WASHINGTON The Federal Communications Commission is preparing to ask Congress for a broad expansion of its authority to regulate the content of television programming, but it hopes to leave the thorny issue of defining the parameters of how much violence is too much to legislators, an FCC commissioner said Thursday.
Commissioner Robert McDowell told a broadcasters' convention that the commission is struggling with developing recommendations for lawmakers that help protect children without running afoul of the First Amendment.
"An effort to minimize children's exposure to violence is a noble effort, but getting there in a reasonable, legal and constitutional way is difficult," he said.
When asked by a reporter if the FCC left out a definition of violent content in the report, McDowell said: "I think the request will be that Congress needs to take a look at where to go next. So, yes—the answer is essentially 'yes.'"
The FCC is expected to issue a report in the near future that asks Congress for the power to enforce curbs on violent content on broadcast TV in the same way it has the power to levy fines on TV and radio stations for airing what the commission deems to be indecent speech. Currently broadcasters are restricted from airing indecent material between 6 a.m.-10 p.m. The report contends that the agency could use a similar regime to regulate violent content.
However, McDowell sought to downplay the magnitude of the report and its First Amendment implications.
"This particular report is a report on violence," he said. "It's not legislation, it's not an FCC order; we're not talking about a rule here. Overall, I think in the long run technology and competition will really solve this for parents. I think we're going to have technological solutions."
At present, the commission may regulate only broadcast television and radio for indecent programming, the report suggests that Congress could allow it to go further and bring cable programming into the mix. Lawmakers could approve a law that would mandate that cable operators offer consumers the chance to buy individual channels on an "a la carte" basis, allowing them to eliminate channels with programming they deem objectionable. Or the new law could mandate a family tier like the ones already offered by many cable and satellite TV providers, sources said.
The FCC's report draws a link between TV violence and "short-term aggressive behavior" in children, according to the sources. The report was requested by a bipartisan group of 39 House members nearly three years ago, and it initially was expected by Jan. 1, 2005. At the time, lawmakers sought a study on whether the FCC could define "exceedingly violent programming that is harmful to children." It also asked whether the agency could regulate such programming "in a constitutional manner."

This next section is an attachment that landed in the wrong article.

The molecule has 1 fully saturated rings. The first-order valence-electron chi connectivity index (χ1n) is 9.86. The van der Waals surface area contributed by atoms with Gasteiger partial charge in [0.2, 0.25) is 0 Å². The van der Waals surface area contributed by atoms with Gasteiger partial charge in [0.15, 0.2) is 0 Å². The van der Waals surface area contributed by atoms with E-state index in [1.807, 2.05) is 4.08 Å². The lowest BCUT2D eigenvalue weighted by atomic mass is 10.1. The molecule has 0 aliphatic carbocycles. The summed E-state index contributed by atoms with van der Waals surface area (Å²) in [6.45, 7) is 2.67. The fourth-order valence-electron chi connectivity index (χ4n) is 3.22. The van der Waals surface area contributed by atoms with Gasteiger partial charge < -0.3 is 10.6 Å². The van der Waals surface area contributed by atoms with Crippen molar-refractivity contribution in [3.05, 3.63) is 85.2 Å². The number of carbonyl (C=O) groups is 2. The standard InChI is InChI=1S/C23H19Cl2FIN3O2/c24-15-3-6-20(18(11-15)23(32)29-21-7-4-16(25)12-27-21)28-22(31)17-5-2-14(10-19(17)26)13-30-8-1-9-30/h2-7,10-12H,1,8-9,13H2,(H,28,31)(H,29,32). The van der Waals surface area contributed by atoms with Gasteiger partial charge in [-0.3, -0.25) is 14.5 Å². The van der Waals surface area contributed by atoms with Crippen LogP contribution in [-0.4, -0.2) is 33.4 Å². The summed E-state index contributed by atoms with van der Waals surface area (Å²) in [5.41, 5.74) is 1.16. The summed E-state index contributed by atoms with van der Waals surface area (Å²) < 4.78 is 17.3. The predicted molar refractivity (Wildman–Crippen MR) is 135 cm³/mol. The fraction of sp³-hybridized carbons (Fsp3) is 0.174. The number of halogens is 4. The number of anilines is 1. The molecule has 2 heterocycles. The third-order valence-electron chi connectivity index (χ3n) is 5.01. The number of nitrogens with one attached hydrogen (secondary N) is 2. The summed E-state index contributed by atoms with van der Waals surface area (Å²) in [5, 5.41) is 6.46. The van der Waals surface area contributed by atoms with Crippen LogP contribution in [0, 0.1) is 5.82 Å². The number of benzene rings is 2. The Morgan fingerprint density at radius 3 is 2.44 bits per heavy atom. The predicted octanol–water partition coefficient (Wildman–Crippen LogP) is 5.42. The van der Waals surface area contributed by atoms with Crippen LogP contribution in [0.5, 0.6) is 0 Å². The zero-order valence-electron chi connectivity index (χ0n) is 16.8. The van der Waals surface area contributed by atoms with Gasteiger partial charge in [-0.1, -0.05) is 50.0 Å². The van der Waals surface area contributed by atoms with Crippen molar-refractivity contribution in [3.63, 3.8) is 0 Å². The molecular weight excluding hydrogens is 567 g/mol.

FCC chairman Kevin Martin, a Republican, and commissioner Michael Copps, a Democrat, are pushing for the report's release.
Republican McDowell, who has expressed his doubts about government involvement with content and speech matters before, seemed troubled by attempts to expand the commission's role.
"The first line of defense is parents," he said. "We're looking at some of the questions being raised, but we've got to look at the First Amendment. Is there a balance to be struck?"
As the commission wrestles with its violence report, its indecency regulations are facing a pair of court challenges. One is in the Philadelphia 2nd Circuit Court, involving Janet Jackson's "wardrobe malfunction" that bared her breast during the 2004 Super Bowl halftime show. The other case, in New York's 2nd Circuit Court of Appeals, involves Fox broadcasts of the 2002 and 2003 Billboard Music Awards during which Cher and Nicole Richie used profanities.
Both cases contend that the commission is using its indecency rulings to unfairly bludgeon broadcasters about instances over which they have little control. A favorable ruling for broadcasters on the indecency cases could complicate efforts to expand the FCC's power on the violence issue.
On another hot topic for the FCC, McDowell in his speech made a link between broadcasters' attempts to get the commission to ease its media-ownership rules and their effort to lobby the FCC to block the proposed $13 billion merger of satellite radio operators XM and Sirius.
"What we do with XM is directly related to broadcast ownership," McDowell told a NAB conference here.
McDowell is one of five FCC members who will have to approve the deal that combines the nation's two satellite radio companies. Broadcasters oppose the deal because they contend it will create a government-sanctioned monopoly that will compete against them.
Broadcasters contend that the satellite radio market should be defined narrowly. Sirius and XM executives argue that approach is wrong-headed and that broader market includes the services they offer via traditional radio and digital media platforms like the iPod.
The FCC and the Justice Department have to approve the deal. While Justice looks at possible competitive harm, the FCC has to decide if allowing XM and Sirius to combine is in the public interest.